Edward White of the Collaborative Institute says that every organization
has “white spaces” (or dead zones or blank areas) — i.e., gaps in our work
relationships or processes where no one seems responsible for the process
or the results, yet they affect everyone. They are organizational places
where the work force will cooperate with each other only to the extent
absolutely necessary to get the job done, but they won’t really collaborate
(something that requires much more consensus, ownership and alignment in
decision-making and problem-solving.) White asks: “How much time do we
spend managing the ‘boundaries of our discontent?’ Conflicts that occur in
the white spaces mean that the associates involved will spend their time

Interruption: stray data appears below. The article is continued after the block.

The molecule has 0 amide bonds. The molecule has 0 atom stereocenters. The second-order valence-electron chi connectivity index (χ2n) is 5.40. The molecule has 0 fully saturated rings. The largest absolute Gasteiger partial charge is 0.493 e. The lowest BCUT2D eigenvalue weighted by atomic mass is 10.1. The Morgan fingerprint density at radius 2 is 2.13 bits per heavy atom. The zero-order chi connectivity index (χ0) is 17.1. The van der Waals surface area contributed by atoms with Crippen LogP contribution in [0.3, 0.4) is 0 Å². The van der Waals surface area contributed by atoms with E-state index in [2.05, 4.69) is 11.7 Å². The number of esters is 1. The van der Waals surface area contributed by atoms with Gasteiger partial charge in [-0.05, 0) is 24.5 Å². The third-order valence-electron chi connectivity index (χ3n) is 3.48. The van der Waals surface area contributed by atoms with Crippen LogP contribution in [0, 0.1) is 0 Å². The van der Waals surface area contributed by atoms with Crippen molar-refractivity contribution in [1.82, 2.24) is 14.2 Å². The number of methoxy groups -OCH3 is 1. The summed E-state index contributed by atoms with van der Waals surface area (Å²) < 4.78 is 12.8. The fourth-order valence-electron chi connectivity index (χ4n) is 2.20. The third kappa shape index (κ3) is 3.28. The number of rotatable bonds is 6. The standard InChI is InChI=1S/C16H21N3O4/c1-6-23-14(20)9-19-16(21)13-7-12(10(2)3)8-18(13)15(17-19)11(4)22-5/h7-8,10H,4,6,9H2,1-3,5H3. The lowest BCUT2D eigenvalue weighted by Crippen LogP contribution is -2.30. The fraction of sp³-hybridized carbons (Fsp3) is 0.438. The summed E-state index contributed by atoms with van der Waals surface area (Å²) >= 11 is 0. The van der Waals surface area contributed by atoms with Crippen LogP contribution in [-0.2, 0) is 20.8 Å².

talking about, handling, and working around the politics and personalities
of these relationship issues rather than focusing on real work.” So what
should an organization do about these white spaces? First, admit it has
them, then address them with explicit rules (called “Operating Agreements”)
for collaborative teams to follow in order to build high trust across
departments and business units. A problem won’t go away by itself: it needs
to be recognized and dealt with. (Triangle Business Journal 30 Jun 2003